As actions speak louder than words, what is it that the government have done to support the working families across Australia to meet the costs of child care? Not much. I would go further and say they are actively making it more difficult for families. Let us look at what they have actually done. They have stripped away almost $1 billion from early education and care. They have taken $400 million from out-of-school-hours care and $157 million from family day care. The support for parents to study and go back to work is gone. Programs to increase childcare places have been slashed. Funding has been taken from the Indigenous child and family centres and $300 million set aside to support low-paid early childhood educators has been cut.
What will they do? The measure that this bill seeks to implement, according to the education department, will leave over 500,000 families worse off through the changes to the childcare benefit alone. This bill will cut modest, targeted and means-tested childcare support from families earning as little as $42,000 a year. Most worrying, however, is that this measure is being introduced with minimal analysis of the impact. Who will these measures hurt and how much extra will families have to pay? The truth is, we do not know; the work has not been done.
It is also worrying that it is being done on the back of the $157 million dollar cuts to family day care that I mentioned earlier. This measure alone is causing enormous angst in our community. A local newspaper reports that family day carers have warned they will be forced to close if a $500 administrative levy touted by local council in response to cuts in the federal budget for family day care is imposed. I can tell you what the impact of that will be if it eventuates in Lalor. Already oversubscribed childcare centres would be swamped with new enrolees. Why is this being rushed through this week, when the government has a current Productivity Commission inquiry into child care and early childhood learning? What will that inquiry find? What action will this government take when those findings are released? Based on current form, more cuts would be my suggestion.
This initiative is yet another example of this government's broken promises and twisted priorities. Why introduce such a measure, such a hurtful cut? And why do it while stubbornly insisting on retaining the deeply unpopular and unfair paid parental leave scheme?
We know this government is very keen to provide assistance to allow for nannies and au-pairs to be brought into the childcare rebate system. But these are options not utilised by many in our community. Indeed, very few families across Australia can afford them. Whilst doing this, the government sees fit to remove the very support that assists low- and middle-income families and supports women to remain productive in the workforce.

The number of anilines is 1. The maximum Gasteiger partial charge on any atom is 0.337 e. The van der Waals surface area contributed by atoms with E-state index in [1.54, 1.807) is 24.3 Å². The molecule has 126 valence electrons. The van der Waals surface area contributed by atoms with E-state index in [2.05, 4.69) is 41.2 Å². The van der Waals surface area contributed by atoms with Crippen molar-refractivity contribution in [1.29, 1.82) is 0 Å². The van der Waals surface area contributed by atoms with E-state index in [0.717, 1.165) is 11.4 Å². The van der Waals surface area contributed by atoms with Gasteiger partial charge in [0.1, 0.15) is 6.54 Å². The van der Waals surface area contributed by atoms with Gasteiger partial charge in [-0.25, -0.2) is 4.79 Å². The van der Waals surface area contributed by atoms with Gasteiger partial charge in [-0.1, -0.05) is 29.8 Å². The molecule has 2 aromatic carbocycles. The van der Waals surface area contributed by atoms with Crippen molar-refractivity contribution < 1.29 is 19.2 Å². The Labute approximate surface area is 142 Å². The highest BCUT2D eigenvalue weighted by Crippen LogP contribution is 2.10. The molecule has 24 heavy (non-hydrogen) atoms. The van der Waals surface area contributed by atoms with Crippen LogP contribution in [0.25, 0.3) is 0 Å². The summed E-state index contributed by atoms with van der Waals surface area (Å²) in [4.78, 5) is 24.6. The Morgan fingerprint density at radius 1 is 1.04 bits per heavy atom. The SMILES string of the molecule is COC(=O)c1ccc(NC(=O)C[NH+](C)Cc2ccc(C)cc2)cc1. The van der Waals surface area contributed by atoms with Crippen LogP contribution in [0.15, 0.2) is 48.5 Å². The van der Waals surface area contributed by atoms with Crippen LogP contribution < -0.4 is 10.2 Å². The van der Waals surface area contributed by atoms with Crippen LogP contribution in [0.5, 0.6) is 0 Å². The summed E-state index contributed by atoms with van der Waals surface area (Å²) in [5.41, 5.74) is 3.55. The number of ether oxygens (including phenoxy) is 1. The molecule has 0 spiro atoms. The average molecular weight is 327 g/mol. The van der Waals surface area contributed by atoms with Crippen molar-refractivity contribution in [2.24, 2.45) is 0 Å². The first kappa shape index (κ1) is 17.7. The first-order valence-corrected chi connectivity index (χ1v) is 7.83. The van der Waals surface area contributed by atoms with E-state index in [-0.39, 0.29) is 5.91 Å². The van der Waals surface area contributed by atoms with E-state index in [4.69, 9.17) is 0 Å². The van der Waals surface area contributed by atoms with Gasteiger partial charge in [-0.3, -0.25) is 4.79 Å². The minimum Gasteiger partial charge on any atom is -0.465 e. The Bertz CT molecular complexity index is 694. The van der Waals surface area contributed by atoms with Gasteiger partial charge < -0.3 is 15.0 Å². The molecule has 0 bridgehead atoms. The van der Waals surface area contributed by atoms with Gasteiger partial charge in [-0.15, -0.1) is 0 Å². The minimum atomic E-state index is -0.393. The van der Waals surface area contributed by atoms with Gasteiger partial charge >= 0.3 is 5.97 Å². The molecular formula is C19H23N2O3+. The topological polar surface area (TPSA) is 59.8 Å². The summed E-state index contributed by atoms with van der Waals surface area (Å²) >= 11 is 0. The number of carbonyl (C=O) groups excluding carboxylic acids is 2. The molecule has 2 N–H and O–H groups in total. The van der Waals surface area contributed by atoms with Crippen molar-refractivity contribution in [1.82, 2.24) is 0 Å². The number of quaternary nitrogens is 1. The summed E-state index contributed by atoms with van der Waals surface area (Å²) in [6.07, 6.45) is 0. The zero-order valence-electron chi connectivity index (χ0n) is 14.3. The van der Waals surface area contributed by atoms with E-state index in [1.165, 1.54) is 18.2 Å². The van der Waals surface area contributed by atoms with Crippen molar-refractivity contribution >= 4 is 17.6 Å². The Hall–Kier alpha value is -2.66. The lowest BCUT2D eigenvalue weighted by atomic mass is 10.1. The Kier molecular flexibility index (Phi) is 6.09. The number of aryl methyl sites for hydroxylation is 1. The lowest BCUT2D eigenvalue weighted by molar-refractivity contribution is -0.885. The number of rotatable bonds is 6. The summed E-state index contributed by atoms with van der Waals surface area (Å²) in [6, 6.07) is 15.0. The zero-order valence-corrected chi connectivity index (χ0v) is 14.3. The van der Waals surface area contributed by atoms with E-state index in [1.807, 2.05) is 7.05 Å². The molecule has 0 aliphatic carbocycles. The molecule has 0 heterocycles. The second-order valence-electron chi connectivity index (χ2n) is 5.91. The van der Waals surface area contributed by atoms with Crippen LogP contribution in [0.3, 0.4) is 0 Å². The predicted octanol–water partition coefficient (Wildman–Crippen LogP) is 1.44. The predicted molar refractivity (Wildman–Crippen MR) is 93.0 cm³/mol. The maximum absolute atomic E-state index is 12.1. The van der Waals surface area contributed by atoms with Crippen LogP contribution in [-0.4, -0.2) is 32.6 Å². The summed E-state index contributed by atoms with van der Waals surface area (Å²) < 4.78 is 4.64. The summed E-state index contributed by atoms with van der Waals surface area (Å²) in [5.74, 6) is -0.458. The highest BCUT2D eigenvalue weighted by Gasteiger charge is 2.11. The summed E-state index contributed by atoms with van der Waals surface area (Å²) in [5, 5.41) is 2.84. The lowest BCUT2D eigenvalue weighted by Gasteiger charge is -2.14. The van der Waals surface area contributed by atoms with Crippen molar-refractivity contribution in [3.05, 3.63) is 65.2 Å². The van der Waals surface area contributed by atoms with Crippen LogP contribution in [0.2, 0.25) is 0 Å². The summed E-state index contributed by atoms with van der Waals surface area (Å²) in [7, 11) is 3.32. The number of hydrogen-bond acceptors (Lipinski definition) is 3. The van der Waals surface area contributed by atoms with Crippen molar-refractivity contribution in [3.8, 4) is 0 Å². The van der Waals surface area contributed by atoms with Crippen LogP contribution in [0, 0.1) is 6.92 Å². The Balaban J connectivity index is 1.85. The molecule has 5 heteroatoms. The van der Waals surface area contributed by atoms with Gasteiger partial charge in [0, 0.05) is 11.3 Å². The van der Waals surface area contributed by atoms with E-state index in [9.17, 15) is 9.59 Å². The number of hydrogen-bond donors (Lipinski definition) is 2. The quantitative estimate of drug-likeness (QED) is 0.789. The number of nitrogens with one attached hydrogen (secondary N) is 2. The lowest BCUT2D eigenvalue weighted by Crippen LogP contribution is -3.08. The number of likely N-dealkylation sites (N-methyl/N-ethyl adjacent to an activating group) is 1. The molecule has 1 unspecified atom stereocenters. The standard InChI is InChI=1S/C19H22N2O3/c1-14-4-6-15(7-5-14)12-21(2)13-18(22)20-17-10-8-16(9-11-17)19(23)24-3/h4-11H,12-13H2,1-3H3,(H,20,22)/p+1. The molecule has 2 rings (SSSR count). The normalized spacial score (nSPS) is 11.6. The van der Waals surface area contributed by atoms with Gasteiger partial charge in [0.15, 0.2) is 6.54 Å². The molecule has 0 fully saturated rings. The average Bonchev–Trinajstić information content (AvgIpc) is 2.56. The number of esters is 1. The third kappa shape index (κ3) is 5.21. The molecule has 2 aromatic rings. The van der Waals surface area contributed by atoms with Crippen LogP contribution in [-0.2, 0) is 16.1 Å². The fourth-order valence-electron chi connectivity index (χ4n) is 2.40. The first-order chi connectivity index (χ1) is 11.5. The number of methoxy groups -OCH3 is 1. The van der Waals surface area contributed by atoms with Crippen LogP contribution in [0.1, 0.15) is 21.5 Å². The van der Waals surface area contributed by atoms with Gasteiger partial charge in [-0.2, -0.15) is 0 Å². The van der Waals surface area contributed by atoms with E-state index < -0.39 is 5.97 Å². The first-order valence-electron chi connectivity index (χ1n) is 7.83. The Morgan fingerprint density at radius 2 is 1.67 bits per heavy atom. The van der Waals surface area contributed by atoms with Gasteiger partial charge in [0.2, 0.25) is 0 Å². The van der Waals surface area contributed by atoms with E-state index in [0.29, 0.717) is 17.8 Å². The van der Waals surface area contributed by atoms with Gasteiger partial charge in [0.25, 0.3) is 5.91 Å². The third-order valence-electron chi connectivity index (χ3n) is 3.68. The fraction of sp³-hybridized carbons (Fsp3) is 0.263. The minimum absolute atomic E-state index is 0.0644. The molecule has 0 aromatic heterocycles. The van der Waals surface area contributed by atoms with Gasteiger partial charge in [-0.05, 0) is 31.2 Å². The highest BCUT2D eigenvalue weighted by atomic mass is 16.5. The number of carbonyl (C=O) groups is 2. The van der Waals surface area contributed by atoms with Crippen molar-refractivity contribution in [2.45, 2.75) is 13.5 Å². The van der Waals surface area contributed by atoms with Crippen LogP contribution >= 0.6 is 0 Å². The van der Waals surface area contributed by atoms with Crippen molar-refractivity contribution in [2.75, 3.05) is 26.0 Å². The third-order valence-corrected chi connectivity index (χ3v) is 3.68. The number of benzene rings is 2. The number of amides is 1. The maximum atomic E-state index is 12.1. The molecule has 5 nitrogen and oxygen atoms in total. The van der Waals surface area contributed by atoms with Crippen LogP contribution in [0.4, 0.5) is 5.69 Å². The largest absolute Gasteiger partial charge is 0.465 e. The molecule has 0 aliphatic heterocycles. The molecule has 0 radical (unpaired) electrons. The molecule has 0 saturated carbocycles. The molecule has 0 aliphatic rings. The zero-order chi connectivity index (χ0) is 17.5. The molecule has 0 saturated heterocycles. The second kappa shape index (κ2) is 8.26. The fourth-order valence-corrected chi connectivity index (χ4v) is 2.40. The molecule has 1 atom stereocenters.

I feel a little like a telemarketer tonight—or like the member for Wentworth on one of his question time rants—because there is more. Whilst this bill introduces measures to reduce childcare benefit payments, there are still more government measures to come. I suspect the government does not fully understand the impact of those changes either. The Jobs Education and Training Child Care Fee Assistance program assists parents to return to the workforce. There are over 550 families in Lalor benefiting from this program. There is a similar number of families in my colleagues' electorates, like Watson, Blaxland and Rankin, and in some coalition electorates like Dobell, where 550 families have benefited. But I do not think the Prime Minister, in Warringah, understands. There are only 90 in Wentworth and there are only 60 in North Sydney that are probably not aware of the benefits of this program. Only 70 in Higgins have benefited. The benefits of the JET programs would hardly hit the radar of those on the front bench opposite.
It may also surprise some that out-of-school hours care accounts for approximately 55 per cent of childcare services. This government has cut $450 million from this program. This is money that assists out-of-school hours programs to be established. In an electorate like Lalor where we have new schools opening every year with huge numbers of new students joining our schools throughout the year, this funding is vital. It allows new services to open, for hours to be extended and for homework support to be offered. All of this is now at risk. Labor worked hard to increase access to out-of-school hours care. Over 100,000 more families now utilise this care across Australia, because of Labor. That is all at risk.